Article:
super.<init>();
        ()
      };
      import line2$object.$iw.$iw.b;              ///// I DON'T THINK THIS (ORDINARILY ILLEGAL)
                                                  ///// import CONTRIBUTES TO THE PROBLEM
      object $iw extends scala.ScalaObject {
        def <init>() = {
          super.<init>();
          ()
        };
        b = 2;                                    /////YOUR CODE HERE
        val synthvar$0 = b
      }
    }
  }
}

[[syntax trees at end of parser]]// Scala source: <console>
package <empty> {
  object RequestResult$line3$object extends scala.ScalaObject {
    def <init>() = {
      super.<init>();
      ()
    };
    lazy val scala_repl_value = {
      scala_repl_result;
      line3$object.$iw.$iw.synthvar$0
    };
    val scala_repl_result: String = {
      line3$object.$iw.$iw;
      "".$plus("b: Int = ").$plus(line3$object.$iw.$iw.synthvar$0).$plus("\012")
    }
  }
}

b: Int = 2

EDIT: To add on to Debilski's answer, I think the following solution will let you reassign the variable as many times as you want without the REPL keeping a reference to the old value:

class A
class B{
   var _value:A = new A
   def value = _value
   def pleaseUpdate( closure: B => Unit ) = closure(this)
}

Define your container object as:

val b=new B

And whenever you want to update the variable that's inside it:

b.pleaseUpdate( _._value = new A )
share|improve this answer
    
I can't tell from this, but IIRC when Scala builds a closure over a var it boxes it in a mutable form and everything references the box. That way all the different references see the same updates to the value of the var. So if it's capturing the var I think it would prevent collection of the box despite setting the var to null but not the object it references. But it's been a while since I've looked at that in depth... –  Erik Engbrecht Dec 9 '10 at 16:48
    
@Erik: I guess it depends when scala_repl_value is evaluated. –  Ken Bloom Dec 9 '10 at 17:09

My idea was to use a var explicitly and set to null:

scala> var b = new B(new A)
b: B = B@45033fb5

scala> new scala.ref.WeakReference(b.value)
res0: scala.ref.WeakReference[A] = scala.ref.WeakReferenceWithWrapper@6a7be687

scala> b = null
b: B = null

scala> res0.get
res1: Option[A] = Some(A@79f71773)

It still does not work, though: the REPL is presumably doing stuff under the covers which keeps hold of the reference. I would therefore not advise using it to test the use of References.

share|improve this answer
    
It was one of the other tries. It does not work either. I'm also afraid that the REPL keeps obscure reference to the objects. –  Nicolas Dec 9 '10 at 13:48
1  
Yes - my tests revealed the same. I've kept the answer in for completeness –  oxbow_lakes Dec 9 '10 at 13:51

From Java API docs:

Calling the gc method suggests that the Java Virtual Machine expend effort toward recycling unused objects in order to make the memory they currently occupy available for quick reuse. When control returns from the method call, the Java Virtual Machine has made a best effort to reclaim space from all discarded objects.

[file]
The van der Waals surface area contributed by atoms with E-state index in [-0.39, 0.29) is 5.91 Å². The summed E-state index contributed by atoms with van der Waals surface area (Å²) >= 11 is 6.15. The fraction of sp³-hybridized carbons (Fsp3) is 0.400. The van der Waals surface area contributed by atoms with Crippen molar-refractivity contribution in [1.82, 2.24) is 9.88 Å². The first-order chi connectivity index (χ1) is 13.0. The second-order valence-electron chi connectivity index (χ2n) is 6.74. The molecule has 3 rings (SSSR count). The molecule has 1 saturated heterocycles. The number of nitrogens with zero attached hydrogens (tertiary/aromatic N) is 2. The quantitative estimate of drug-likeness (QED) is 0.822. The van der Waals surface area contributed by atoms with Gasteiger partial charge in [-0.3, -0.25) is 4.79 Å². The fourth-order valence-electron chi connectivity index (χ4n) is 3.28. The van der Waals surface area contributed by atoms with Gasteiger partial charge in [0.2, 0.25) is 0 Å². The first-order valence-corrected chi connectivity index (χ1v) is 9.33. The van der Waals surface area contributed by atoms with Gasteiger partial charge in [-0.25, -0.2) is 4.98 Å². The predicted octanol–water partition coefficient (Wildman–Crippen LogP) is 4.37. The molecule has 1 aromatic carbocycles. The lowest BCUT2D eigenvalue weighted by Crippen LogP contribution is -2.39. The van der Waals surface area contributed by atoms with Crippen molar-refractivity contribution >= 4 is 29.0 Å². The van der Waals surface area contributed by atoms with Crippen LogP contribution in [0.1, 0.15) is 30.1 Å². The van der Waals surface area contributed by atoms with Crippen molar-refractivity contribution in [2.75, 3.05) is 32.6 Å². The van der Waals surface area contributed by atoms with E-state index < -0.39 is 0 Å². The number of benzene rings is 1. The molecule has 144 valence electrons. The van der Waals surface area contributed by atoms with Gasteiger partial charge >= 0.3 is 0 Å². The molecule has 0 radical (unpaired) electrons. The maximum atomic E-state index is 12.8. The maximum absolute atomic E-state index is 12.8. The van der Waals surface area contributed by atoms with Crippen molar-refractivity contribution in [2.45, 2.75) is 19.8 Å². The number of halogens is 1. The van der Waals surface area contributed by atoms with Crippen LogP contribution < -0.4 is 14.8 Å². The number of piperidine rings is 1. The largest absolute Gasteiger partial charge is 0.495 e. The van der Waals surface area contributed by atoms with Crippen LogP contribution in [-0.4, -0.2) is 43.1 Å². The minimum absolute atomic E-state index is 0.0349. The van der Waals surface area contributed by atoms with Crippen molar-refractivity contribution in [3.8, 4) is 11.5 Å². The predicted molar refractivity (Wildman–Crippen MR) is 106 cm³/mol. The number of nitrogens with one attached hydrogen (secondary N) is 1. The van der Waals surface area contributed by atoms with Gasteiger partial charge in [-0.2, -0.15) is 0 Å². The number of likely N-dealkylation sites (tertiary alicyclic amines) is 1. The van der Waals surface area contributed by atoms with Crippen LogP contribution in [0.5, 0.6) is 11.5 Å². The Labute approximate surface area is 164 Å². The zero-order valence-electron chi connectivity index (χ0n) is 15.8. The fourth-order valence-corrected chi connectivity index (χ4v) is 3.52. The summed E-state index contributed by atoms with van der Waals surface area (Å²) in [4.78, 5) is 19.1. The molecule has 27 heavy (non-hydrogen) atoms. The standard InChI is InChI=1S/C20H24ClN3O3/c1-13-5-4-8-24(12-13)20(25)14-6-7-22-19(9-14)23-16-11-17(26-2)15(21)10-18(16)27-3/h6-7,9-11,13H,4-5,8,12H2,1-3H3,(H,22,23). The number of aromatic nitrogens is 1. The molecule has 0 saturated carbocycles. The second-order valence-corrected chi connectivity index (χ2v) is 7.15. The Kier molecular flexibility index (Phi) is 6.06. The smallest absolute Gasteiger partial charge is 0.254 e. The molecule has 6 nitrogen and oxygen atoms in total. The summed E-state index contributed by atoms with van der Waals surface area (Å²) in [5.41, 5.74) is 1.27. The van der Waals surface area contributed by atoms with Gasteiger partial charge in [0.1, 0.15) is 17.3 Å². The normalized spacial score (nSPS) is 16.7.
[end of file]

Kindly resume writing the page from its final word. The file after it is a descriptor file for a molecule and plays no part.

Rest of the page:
In my anecdotal experience this means it rarely triggers a truly complete collection, especially if there is no pressure in terms of available memory. If you put pressure on it, it will be collected. I think you're expecting for more deterministic behavior out of the GC than it provides.

Welcome to Scala version 2.8.0.final (Java HotSpot(TM) 64-Bit Server VM, Java 1.6.0_22).
Type in expressions to have them evaluated.
Type :help for more information.

scala> var s = new String("Hello, world!")         
s: java.lang.String = Hello, world!

scala> import scala.ref.WeakReference
import scala.ref.WeakReference

scala> val w = new WeakReference(s)  
w: scala.ref.WeakReference[java.lang.String] = scala.ref.WeakReferenceWithWrapper@663f3fbd

scala> s = null
s: java.lang.String = null

scala> Array.ofDim[Byte](1024*1024)
res1: Array[Byte] = Array(0, 0, 0, 0, 0, 0, 0, 0, 0, 0, 0, 0, 0, 0, 0, 0, 0, 0, 0, 0, 0, 0, 0, 0, 0, 0, 0, 0, 0, 0, 0, 0, 0, 0, 0, 0, 0, 0, 0, 0, 0, 0, 0, 0, 0, 0, 0, 0, 0, 0, 0, 0, 0, 0, 0, 0, 0, 0, 0, 0, 0, 0, 0, 0, 0, 0, 0, 0, 0, 0, 0, 0, 0, 0, 0, 0, 0, 0, 0, 0, 0, 0, 0, 0, 0, 0, 0, 0, 0, 0, 0, 0, 0, 0, 0, 0, 0, 0, 0, 0, 0, 0, 0, 0, 0, 0, 0, 0, 0, 0, 0, 0, 0, 0, 0, 0, 0, 0, 0, 0, 0, 0, 0, 0, 0, 0, 0, 0, 0, 0, 0, 0, 0, 0, 0, 0, 0, 0, 0, 0, 0, 0, 0, 0, 0, 0, 0, 0, 0, 0, 0, 0, 0, 0, 0, 0, 0, 0, 0, 0, 0, 0, 0, 0, 0, 0, 0, 0, 0, 0, 0, 0, 0, 0, 0, 0, 0, 0, 0, 0, 0, 0, 0, 0, 0, 0, 0, 0, 0, 0, 0, 0, 0, 0, 0, 0, 0, 0, 0, 0, 0, 0, 0, 0, 0, 0, 0, 0, 0, 0, 0, 0, 0, 0, 0, 0, 0, 0, 0, 0, 0, 0, 0, 0, 0, 0, 0, 0, 0, 0, 0, 0, 0, 0, 0, 0, 0, 0, 0, 0, 0, 0, 0, 0, 0, 0, 0, 0, 0, 0, 0, 0, 0, 0, 0, 0, 0, ...
scala> Array.ofDim[Byte](1024*1024)